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6 Tips on Avoiding Fire Retardant Baby Items

By Jak Burke,

When you think about how much time our baby or toddler spends on the floor, putting items into their mouths and even chewing on furniture, it’s important to know two things: what chemicals are being absorbed by their developing bodies, and how can it affect them? Aside from chemical cleaners and lead paint, one of the biggest contaminants is to be found in what we once regarded as a safety measure: fire retardants. Scientific research indicates that exposure to fire retardants in early development (infancy) increases chances of a lower IQ, impaired motor skills and attention disorders. They are also carcinogenic.

According to EWG.org research: “Chemical fire retardants are common in consumer products. They are added to a wide variety of household items such as furniture, electronics, appliances and even baby products. While one class of fire retardants called PBDEs (for polybrominated diphenyl ethers) has been taken off the market due to toxicity concerns, it has been replaced with compounds such as TDCIPP (also known as “chlorinated tris”) and chemical mixtures such as Firemaster® 550. But this is not a victory, because these alternative chemicals are also linked to toxicity concerns such as cancer and endocrine disruption.”

If these chemicals are still around, how can we protect our children? Thanks to the EWG.org free guide here, we have been able to get these 6 excellent tips.

How to Avoid PBDE’s
(1) It sounds obvious but your first line of defense is to not buy any product for your baby that contains fire retardants. Tests show that fire retardants are used in some car seats, nursing pillows, changing table pads, crib mattresses, nap mats and other common products aimed at infants. So before you buy those items research which manufacturers don’t add chemical fire retardants to their products.

(2) Actively look for fire retardant-free upholstered furniture. Because of new regulations, furniture makers are now more able to advertize the fact that their products do not contain fire retardants. If you’re looking for a new sofa or table sets look for labels that state whether the products are fire retardant-free.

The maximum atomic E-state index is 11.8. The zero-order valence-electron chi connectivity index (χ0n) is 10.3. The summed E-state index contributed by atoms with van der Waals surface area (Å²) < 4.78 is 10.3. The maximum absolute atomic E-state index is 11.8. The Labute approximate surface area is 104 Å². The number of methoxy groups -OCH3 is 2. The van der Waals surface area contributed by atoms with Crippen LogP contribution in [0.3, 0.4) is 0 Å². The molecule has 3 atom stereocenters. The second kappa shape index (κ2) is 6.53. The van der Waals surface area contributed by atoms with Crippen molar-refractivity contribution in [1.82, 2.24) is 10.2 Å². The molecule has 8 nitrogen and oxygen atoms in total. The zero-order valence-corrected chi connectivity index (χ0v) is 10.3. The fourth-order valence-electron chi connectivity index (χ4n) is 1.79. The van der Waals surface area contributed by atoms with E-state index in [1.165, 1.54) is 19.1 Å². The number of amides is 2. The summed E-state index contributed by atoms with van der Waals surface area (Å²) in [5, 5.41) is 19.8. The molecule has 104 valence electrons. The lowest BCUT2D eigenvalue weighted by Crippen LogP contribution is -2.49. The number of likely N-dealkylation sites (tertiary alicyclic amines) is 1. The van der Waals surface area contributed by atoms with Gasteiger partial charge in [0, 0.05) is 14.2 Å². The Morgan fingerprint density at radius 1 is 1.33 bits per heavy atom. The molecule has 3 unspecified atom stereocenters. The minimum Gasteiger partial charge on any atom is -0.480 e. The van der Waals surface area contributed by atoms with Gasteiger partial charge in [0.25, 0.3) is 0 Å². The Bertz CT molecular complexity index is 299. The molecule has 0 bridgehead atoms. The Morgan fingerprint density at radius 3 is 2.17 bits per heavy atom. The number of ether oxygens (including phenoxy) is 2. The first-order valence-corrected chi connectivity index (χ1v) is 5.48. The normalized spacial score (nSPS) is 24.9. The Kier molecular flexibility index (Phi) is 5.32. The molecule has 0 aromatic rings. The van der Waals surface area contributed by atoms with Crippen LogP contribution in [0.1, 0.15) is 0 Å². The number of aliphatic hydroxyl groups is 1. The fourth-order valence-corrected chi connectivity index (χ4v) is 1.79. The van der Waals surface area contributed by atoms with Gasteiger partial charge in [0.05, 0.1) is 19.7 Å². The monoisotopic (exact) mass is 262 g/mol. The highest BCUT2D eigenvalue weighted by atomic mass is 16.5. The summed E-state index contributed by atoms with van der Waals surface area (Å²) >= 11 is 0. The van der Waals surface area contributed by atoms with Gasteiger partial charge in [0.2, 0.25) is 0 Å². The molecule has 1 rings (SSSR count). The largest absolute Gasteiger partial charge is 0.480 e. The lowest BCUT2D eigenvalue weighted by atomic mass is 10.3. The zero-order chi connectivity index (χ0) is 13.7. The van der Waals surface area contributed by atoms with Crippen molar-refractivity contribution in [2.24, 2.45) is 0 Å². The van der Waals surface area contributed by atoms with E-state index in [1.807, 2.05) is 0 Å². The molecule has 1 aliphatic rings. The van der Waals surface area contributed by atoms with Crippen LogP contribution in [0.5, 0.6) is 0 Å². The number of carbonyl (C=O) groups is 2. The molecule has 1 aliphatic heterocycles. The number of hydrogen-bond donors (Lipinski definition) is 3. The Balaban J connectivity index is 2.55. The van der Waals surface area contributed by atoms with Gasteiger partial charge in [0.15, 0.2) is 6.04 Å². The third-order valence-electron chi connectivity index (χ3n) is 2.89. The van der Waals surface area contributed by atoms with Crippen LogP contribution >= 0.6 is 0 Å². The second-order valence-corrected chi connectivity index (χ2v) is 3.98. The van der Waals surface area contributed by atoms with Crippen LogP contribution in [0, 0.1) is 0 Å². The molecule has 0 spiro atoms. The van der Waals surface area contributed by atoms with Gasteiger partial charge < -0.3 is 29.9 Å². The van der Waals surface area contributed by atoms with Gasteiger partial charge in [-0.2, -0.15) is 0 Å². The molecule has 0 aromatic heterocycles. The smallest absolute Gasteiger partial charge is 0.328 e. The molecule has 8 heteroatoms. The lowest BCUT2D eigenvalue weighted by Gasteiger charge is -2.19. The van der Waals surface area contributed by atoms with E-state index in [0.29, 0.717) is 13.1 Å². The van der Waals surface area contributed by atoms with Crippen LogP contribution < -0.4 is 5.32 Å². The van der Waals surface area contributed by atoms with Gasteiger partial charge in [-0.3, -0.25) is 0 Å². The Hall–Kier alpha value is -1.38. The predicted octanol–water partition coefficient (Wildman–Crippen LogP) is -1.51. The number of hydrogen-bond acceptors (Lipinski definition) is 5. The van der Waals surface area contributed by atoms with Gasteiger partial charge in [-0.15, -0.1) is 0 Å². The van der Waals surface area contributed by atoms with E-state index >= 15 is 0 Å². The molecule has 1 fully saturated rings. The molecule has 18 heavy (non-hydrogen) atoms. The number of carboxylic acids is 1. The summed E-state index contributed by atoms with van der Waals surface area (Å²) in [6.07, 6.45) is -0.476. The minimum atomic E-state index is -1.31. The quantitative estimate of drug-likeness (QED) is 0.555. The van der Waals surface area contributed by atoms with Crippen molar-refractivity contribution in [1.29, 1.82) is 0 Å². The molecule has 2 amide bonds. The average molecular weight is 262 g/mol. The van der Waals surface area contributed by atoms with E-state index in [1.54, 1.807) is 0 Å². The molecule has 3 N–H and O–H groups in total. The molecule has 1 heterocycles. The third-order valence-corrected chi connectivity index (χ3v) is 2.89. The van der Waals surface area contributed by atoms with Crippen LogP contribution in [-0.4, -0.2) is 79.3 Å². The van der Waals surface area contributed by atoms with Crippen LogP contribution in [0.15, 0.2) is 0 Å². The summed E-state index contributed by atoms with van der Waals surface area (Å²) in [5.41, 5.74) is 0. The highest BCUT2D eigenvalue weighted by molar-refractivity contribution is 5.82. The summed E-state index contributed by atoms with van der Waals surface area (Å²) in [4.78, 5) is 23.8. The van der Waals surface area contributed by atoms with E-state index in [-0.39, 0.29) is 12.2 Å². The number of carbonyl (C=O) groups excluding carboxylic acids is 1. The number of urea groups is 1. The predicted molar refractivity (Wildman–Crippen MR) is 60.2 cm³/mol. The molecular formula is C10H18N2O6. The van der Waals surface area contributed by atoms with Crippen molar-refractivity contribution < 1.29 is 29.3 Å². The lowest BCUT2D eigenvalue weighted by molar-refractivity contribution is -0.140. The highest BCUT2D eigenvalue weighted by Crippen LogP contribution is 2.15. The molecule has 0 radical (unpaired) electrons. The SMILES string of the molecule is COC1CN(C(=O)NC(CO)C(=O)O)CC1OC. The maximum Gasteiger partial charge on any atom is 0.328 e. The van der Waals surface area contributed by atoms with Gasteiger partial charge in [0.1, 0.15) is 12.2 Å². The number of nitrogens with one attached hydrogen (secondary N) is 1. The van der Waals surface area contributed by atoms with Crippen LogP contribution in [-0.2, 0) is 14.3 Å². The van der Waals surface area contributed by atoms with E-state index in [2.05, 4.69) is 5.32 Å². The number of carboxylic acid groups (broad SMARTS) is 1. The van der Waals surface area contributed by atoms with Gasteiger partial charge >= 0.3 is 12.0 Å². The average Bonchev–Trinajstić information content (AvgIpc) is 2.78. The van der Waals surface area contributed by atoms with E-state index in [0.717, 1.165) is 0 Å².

(3) Are you handy in the home-crafts department? Do you like vintage furniture? Don’t be tempted to reupholster old furniture. If you do need to refurbish antique or vintage furniture take it to a professional rather than do it yourself. Most old foam fillers or padding is likely to contain fire retardants. If you want to upgrade old sofas ask your upholstery professional to replace old foam with a fire retardant-free foam.

(4) If you have baby products filled with fire retardant foam make sure each item is fully covered up and sealed. This will protect your baby from dust or leached chemicals. Consider covering all of your baby’s cushions or baby carriers with some type of protective fabric.

(5) Buy a vacuum cleaner with a HEPA filter. HEPA filters are more effective in trapping small particles and contaminated dust. A HEPA filter is good for removing other allergen-causing substances too.

(6) Be careful about pulling up old carpets as the foam underneath might be fragile. The padding can fragment and spread out as contaminated dust particles. These particles can be breathed in by your infant.

Want to buy fire retardant free products?
In 2014, the Center for Environmental Health (CEH) surveyed leading baby product manufacturers on their use of flame retardant chemicals.  15 baby products were exempted from having to meet flammability standards since regulators found the products did not pose a fire risk.

In their survey the CEH asked manufacturers four questions:

1) Does your company currently sell baby products made with intentionally added flame retardants?
2) If some products still contain flame retardants, which ones?
3) What is your timeline to removing these flame retardant chemicals from your products?
4) How will you let consumers know that your baby products do not contain flame retardants — through labeling or (for web-based companies) information offered online at the point of purchase, or via product websites?

The companies responses were color-graded by CEH as follows:

Green Products do not contain flame retardants and are labeled online and at the point-of-purchase.
Yellow Products do not contain flame retardants, but are not labeled.
Orange Some products still contain flame retardants, companies are in the process of eliminating flame retardants.
Red Products may contain flame retardants (no response from manufacturer).

 

fire-retardant

 

To see this guide in high-resolution go here. (CEH)

 

Parent resources

EWG.org

CEH.org

image credit: Pearson Scott Foresman – Archives of Pearson Scott Foresman, donated to the Wikimedia Foundation→This file has been extracted from another file: PSF C-210005.png, Public Domain, https://commons.wikimedia.org/w/index.php?curid=5522514

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